Blog Archive

Christie Administration Seeks a Stay in EPA’s Clean Power PlanSeptember 3, 2015

New Jersey Department of Environmental Protection (“DEP”) Commissioner, Bob Martin, sent a letter to United States Environmental Protection Agency (“EPA”) Administrator Gina McCarthy formally requesting EPA to stay and reconsider its Clean Power Plan as it relates to the State of New Jersey.  The Christie Administration argues that the Clean Power Plan is an overreach by the federal government and is particularly unfair to the State of New Jersey, a state that has already made significant reductions to carbon emissions.  The Obama Administration announced the Clean Power Plan, under Section 111(d) of the Clean Air Act, on August 3, 2015, stating that it is a historic and important step in reducing carbon pollution from power plants in an effort to take action on climate change.  The Clean Power Plan establishes national standards to address carbon pollution from power plants.  The EPA proposed the rule in June of 2014 and it received more than 4.3 million public comments. 

The Christie Administration contends that New Jersey has already reduced its carbon dioxide emissions from its power sector by 33 percent, which is more than the 32 percent reduction goal that EPA set for the entire nation by 2030 under the Clean Power Plan.  Commissioner Martin, in his letter to Commissioner McCarthy, states that “consistent with our 2011 Energy Master Plan, New Jersey has already promoted cleaner and more efficient energy.”  In addition to the provisions under the Energy Master Plan, the Christie Administration is committed to driving down energy costs, promoting a diverse portfolio of clean, sustainable in-state power, promoting energy efficiency and conservation, capitalizing on new technologies and achieving a robust renewable energy portfolio standard.

Attorneys general for fifteen other states petitioned a federal court in Washington last month to block the new rules for power plants.  They requested a ruling by September 8th, one year before the states need to submit compliance plans to EPA.

PermalinkE-mail SharingGoogleTwitter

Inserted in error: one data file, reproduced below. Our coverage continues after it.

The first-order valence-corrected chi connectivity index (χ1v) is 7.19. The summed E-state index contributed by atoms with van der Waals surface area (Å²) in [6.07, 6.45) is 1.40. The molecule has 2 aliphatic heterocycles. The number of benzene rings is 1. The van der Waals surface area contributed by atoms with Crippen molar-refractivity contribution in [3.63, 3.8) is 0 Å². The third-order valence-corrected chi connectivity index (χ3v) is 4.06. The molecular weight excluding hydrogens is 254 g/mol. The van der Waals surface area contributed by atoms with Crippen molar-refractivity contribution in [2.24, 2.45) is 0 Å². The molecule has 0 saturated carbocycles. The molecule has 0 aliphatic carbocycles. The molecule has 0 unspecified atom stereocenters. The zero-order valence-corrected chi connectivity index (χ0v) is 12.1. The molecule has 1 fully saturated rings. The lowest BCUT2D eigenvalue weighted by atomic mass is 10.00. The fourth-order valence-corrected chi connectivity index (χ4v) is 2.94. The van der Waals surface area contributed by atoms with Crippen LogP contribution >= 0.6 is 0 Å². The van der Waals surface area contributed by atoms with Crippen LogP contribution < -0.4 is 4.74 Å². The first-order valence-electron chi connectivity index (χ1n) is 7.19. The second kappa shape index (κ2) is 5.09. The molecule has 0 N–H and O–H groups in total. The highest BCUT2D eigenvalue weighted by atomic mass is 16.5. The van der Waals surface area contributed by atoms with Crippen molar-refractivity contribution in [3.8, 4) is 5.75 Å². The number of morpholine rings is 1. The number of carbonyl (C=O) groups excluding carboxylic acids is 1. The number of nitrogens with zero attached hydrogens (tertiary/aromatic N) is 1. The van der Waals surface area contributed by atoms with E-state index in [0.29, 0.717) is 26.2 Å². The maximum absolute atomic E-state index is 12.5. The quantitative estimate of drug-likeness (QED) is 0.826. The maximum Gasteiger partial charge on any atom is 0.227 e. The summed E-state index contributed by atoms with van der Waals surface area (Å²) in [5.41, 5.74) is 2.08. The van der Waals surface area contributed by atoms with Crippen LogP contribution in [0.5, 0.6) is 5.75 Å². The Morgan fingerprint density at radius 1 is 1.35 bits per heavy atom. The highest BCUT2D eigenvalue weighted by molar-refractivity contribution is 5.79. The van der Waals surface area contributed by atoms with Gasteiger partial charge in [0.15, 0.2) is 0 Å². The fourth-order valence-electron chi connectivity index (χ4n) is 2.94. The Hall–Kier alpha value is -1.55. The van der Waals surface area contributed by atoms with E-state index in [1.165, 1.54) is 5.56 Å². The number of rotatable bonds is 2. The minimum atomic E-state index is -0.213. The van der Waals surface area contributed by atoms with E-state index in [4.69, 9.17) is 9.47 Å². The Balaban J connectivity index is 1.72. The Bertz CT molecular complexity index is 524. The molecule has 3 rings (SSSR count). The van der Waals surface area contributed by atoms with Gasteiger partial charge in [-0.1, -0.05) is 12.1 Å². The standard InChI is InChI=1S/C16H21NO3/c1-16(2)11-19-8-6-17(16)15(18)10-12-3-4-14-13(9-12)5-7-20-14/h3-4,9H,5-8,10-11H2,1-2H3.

The Second Circuit Orders New Trial For Defendants in Asbestos Abatement CaseJune 13, 2014

On June 10, 2010 a federal grand jury in the Northern District of New York returned an indictment against Certified Environmental Services, Inc. (“CES”), Nicole Copeland, a former CES Technical Services Manager (“Copeland”) and Elisa Dunn, a former CES air monitor and field supervisor (“Dunn”). The indictment charged the defendants with impeding the regulatory functions of the United States Environmental Protection Agency (“EPA”) and the Occupational Health and Safety Administration (“OSHA”), violation of the Clean Air Act, the Toxic Substances Control Act (“TSCA”) and the mail fraud statute.  Substantively, the government charged the defendants with aiding two asbestos companies with performing illegal asbestos removals.  The asbestos companies engaged in “rip and run” removals, in which asbestos is stripped and removed dry, often without the safeguards needed to ensure that the surrounding area is not contaminated.  These removals are cheaper to perform, but require an abatement contractor to obtain clearance of its air monitoring results from a company like CES. 

At trial, the jury found CES, Copeland and Dunn guilty of all of the counts against them.  The defendants appealed the convictions and sought a new trial based upon (1) improper “bolstering”of Government witnesses based upon those witnesses’ cooperation agreements; (2) the exclusion of evidence related to the defendants’ good faith; (3) the Government’s belated production of certain discovery material in violation of Brady v. Maryland; and (4) improper remarks in the Government’s rebuttal summation.